There are several different types of medication that may be used to treat social anxiety disorder, including antidepressants such as selective serotonin reuptake inhibitors (SSRIs) and serotonin-norepinephrine reuptake inhibitors (SNRIs), beta-blockers, and anti-anxiety medications such as benzodiazepines. SSRIs and SNRIs are commonly used to treat depression, but can also be effective in treating the symptoms of social anxiety disorder. However, they may take several weeks to start working and may cause side effects such as headaches, nausea, or difficulty sleeping. Beta-blockers can help control some of the physical symptoms of social anxiety disorder, such as a rapid heart rate, sweating, and tremors, and are often the medication of choice for "performance anxiety" types of social anxiety disorder. Benzodiazepines are powerful anti-anxiety sedative medications that can quickly reduce anxious feelings, but can also cause tolerance and dependency and may only be prescribed for brief periods of time. It may take some time for both medication and psychotherapy to work, and it is common for people to try more than one medication before finding the best one for them. A healthcare provider can work with you to determine the best medication, dose, and duration of treatment based on your individual needs and may recommend a combination of medication and cognitive behavioral therapy (CBT) or other psychotherapies.


For basic information about these and other mental health medications, visit the National Institute of Mental Health (NIMH) Medications webpage.


Support Groups


Many people with social anxiety disorder find support groups helpful in managing their condition. In a group of people who all have social anxiety disorder, you can receive honest feedback about how others see you, which can help you realize that your thoughts about judgment and rejection may be distorted or untrue. Support groups can also provide a way for you to learn how others with social anxiety disorder approach and overcome the fear of social situations. Support groups are available both in person and online, but it is important to remember that any advice you receive from a support group member should be used cautiously and should not replace treatment recommendations from a healthcare provider. In addition to psychotherapy and medication, maintaining a healthy lifestyle can also help to manage anxiety. This includes getting enough sleep, exercising regularly, eating a healthy diet, and seeking support from trusted family and friends.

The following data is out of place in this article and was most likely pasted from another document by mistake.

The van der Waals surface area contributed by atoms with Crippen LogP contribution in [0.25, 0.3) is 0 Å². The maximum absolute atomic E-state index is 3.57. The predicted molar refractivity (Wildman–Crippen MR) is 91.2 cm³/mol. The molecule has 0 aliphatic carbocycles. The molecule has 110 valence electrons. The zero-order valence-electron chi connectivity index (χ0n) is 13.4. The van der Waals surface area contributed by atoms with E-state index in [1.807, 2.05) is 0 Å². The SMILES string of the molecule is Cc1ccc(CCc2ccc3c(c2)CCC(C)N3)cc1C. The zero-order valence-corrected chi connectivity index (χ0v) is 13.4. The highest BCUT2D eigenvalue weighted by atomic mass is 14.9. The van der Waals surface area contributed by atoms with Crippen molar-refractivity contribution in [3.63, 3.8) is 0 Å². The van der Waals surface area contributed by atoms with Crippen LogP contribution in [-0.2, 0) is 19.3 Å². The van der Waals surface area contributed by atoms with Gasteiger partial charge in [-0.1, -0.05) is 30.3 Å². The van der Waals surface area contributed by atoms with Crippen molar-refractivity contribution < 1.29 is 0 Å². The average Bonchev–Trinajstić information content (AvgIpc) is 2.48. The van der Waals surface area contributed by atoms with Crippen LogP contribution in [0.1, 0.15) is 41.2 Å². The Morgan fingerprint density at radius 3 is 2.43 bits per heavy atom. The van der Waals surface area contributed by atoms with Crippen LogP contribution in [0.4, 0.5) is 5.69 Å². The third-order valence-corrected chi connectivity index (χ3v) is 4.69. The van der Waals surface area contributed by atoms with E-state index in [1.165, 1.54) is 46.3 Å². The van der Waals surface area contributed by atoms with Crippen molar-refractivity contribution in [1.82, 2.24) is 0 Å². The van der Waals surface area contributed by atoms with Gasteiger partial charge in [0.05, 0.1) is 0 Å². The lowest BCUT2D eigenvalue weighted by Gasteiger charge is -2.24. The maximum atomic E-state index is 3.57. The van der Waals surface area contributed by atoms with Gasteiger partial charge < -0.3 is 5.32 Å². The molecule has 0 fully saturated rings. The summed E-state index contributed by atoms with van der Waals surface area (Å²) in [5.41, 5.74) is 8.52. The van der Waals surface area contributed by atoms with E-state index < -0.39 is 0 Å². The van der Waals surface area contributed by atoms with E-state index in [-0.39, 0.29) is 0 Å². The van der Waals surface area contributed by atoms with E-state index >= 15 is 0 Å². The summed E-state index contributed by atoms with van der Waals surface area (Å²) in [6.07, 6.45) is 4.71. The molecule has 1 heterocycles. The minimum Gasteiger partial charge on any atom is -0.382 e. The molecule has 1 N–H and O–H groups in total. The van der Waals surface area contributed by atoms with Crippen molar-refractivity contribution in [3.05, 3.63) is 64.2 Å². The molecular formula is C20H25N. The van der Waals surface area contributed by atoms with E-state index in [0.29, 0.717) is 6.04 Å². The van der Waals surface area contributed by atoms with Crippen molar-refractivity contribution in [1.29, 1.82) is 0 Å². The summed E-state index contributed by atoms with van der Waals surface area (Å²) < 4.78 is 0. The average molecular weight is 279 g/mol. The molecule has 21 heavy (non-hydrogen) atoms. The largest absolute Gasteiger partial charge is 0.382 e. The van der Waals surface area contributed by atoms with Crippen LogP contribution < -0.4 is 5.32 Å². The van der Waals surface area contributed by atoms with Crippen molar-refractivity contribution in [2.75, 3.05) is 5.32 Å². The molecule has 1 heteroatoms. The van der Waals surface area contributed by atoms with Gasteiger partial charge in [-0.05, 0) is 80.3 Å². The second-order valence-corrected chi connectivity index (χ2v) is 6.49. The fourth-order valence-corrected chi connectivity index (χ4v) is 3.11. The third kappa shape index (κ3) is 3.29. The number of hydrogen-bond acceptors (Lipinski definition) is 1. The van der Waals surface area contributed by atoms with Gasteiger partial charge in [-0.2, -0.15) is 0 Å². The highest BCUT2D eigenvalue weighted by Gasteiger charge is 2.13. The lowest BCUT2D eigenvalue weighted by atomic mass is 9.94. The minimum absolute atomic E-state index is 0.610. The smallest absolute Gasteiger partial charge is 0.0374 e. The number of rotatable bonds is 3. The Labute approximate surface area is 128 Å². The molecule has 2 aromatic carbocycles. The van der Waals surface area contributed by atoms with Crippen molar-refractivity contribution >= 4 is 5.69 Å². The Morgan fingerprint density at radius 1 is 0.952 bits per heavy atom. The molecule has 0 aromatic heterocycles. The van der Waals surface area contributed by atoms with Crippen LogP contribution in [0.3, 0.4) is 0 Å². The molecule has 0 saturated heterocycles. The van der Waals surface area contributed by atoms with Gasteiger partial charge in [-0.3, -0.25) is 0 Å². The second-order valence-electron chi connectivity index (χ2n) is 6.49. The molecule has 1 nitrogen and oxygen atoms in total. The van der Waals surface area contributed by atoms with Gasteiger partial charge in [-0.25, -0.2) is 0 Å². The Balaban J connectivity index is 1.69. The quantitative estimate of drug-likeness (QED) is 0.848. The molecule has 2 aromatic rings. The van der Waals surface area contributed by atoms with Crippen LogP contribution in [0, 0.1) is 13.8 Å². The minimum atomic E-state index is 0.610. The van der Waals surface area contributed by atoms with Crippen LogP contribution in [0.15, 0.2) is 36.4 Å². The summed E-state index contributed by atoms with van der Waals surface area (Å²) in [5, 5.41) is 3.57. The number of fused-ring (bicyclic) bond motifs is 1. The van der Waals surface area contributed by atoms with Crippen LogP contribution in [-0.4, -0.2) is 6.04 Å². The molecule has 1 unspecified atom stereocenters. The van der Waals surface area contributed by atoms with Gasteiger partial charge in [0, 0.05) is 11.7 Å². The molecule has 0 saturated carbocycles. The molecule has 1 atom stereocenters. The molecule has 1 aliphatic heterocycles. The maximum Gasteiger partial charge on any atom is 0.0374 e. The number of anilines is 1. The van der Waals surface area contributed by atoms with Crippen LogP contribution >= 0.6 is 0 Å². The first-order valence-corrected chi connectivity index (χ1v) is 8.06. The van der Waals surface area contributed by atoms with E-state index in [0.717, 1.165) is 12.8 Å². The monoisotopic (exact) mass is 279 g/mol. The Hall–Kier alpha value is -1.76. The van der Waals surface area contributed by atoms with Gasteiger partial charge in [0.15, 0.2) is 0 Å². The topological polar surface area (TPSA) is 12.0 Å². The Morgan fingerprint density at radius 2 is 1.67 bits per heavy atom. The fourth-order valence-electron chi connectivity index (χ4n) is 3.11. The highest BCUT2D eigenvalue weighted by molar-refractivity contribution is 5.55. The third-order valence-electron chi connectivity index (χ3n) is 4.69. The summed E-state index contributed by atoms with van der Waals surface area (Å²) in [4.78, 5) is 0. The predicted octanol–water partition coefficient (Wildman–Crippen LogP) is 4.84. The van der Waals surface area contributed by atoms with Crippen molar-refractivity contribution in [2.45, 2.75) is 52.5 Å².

Supporting yourself and others with social anxiety disorder?


One way to help yourself or a loved one who may be dealing with social anxiety disorder is to educate yourself about the condition. Research the warning signs, learn about treatment options, and stay up to date with current research. It is also important to communicate openly about your feelings if you are experiencing symptoms of social anxiety disorder or if you suspect that a friend or family member may be struggling with the condition. Set aside time to have an honest conversation and express your concern and offer your support. If anxiety is causing problems in everyday life, such as avoiding social situations at school, work, or with friends and family, it is important to seek professional help. Talk to a healthcare provider about your mental health and explore treatment options.